||This article may be too technical for most readers to understand. (June 2012)|
In mathematics, an acyclic space is a topological space X in which cycles are always boundaries, in the sense of homology theory. This implies that integral homology groups in all dimensions of X are isomorphic to the corresponding homology groups of a point.
In other words, using the idea of reduced homology,
Acyclic spaces occur in topology, where they can be used to construct other, more interesting topological spaces.
For example, if one removes a single point from a manifold M which is a homology sphere, one gets such a space. The homotopy groups of an acyclic space X do not vanish in general, because the fundamental group need not be trivial. For example, the punctured Poincaré sphere is an acyclic, 3-dimensional manifold which is not contractible.
This gives a repertoire of examples, since the first homology group is the abelianisation of the fundamental group. With every perfect group G one can associate a (canonical, terminal) acyclic space, whose fundamental group is a central extension of the given group G.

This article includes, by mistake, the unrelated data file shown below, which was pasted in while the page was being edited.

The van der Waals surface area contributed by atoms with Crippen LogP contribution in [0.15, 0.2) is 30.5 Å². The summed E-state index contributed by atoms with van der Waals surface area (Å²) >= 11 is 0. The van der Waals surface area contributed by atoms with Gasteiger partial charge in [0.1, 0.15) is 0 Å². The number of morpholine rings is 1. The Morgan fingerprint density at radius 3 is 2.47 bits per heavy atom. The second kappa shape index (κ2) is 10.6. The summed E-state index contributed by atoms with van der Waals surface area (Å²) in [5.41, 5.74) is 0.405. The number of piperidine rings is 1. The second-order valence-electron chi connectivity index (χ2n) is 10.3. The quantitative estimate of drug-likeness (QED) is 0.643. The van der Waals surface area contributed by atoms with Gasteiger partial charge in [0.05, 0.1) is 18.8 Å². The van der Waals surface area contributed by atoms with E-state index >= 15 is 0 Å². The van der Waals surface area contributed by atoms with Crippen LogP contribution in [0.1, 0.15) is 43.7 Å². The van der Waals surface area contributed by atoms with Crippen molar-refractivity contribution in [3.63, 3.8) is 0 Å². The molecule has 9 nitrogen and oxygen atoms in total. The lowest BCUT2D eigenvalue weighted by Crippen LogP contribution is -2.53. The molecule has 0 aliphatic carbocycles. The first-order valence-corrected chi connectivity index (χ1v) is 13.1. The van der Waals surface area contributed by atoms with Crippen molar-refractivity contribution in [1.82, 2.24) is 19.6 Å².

An acyclic group is a group G whose classifying space BG is acyclic; in other words, all its (reduced) group homology groups vanish (). Every acyclic group is thus a perfect group (meaning first homology group vanishes: ), and in fact, a superperfect group (meaning first two homology groups vanish: ). The converse is not true: the binary icosahedral group is superperfect (hence perfect) but not acyclic.
- Emmanuel Dror, "Acyclic spaces", Topology 11 (1972), 339–348. MR 0315713
- Emmanuel Dror, "Homology spheres", Israel Journal of Mathematics 15 (1973), 115–129. MR 0328926
- A. Jon Berrick and Jonathan A. Hillman, "Perfect and acyclic subgroups of finitely presentable groups", Journal of the London Mathematical Society (2) 68 (2003), no. 3, 683–698. MR 2009444